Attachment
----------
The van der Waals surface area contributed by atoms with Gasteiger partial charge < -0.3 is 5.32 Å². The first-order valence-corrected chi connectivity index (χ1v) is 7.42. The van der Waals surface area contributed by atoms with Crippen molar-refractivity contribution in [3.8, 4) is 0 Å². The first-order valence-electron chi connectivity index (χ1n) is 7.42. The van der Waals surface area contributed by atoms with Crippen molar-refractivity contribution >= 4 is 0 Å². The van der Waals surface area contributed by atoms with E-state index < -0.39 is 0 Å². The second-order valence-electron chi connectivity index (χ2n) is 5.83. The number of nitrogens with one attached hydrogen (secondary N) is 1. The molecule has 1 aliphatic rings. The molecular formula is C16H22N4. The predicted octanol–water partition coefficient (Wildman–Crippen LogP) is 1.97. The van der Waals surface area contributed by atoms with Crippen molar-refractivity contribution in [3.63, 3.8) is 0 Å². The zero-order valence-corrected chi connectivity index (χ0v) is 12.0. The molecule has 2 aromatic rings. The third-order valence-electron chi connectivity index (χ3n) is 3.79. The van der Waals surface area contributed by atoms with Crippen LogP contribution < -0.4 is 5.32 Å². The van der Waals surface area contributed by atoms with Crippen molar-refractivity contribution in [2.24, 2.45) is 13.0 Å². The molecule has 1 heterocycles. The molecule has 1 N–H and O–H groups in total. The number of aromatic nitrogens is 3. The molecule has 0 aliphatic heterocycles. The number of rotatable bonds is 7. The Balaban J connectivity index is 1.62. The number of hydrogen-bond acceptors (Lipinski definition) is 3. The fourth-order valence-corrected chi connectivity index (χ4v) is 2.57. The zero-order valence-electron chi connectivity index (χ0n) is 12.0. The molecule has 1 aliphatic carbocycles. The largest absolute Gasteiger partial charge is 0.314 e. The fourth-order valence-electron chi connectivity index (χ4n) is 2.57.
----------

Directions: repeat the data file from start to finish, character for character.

The van der Waals surface area contributed by atoms with Gasteiger partial charge < -0.3 is 5.32 Å². The first-order valence-corrected chi connectivity index (χ1v) is 7.42. The van der Waals surface area contributed by atoms with Crippen molar-refractivity contribution in [3.8, 4) is 0 Å². The first-order valence-electron chi connectivity index (χ1n) is 7.42. The van der Waals surface area contributed by atoms with Crippen molar-refractivity contribution >= 4 is 0 Å². The van der Waals surface area contributed by atoms with E-state index < -0.39 is 0 Å². The second-order valence-electron chi connectivity index (χ2n) is 5.83. The number of nitrogens with one attached hydrogen (secondary N) is 1. The molecule has 1 aliphatic rings. The molecular formula is C16H22N4. The predicted octanol–water partition coefficient (Wildman–Crippen LogP) is 1.97. The van der Waals surface area contributed by atoms with Crippen molar-refractivity contribution in [3.63, 3.8) is 0 Å². The zero-order valence-corrected chi connectivity index (χ0v) is 12.0. The molecule has 2 aromatic rings. The third-order valence-electron chi connectivity index (χ3n) is 3.79. The van der Waals surface area contributed by atoms with Crippen LogP contribution < -0.4 is 5.32 Å². The van der Waals surface area contributed by atoms with Crippen molar-refractivity contribution in [2.24, 2.45) is 13.0 Å². The molecule has 1 heterocycles. The molecule has 1 N–H and O–H groups in total. The number of aromatic nitrogens is 3. The molecule has 0 aliphatic heterocycles. The number of rotatable bonds is 7. The Balaban J connectivity index is 1.62. The number of hydrogen-bond acceptors (Lipinski definition) is 3. The fourth-order valence-corrected chi connectivity index (χ4v) is 2.57. The zero-order valence-electron chi connectivity index (χ0n) is 12.0. The molecule has 1 aliphatic carbocycles. The largest absolute Gasteiger partial charge is 0.314 e. The fourth-order valence-electron chi connectivity index (χ4n) is 2.57.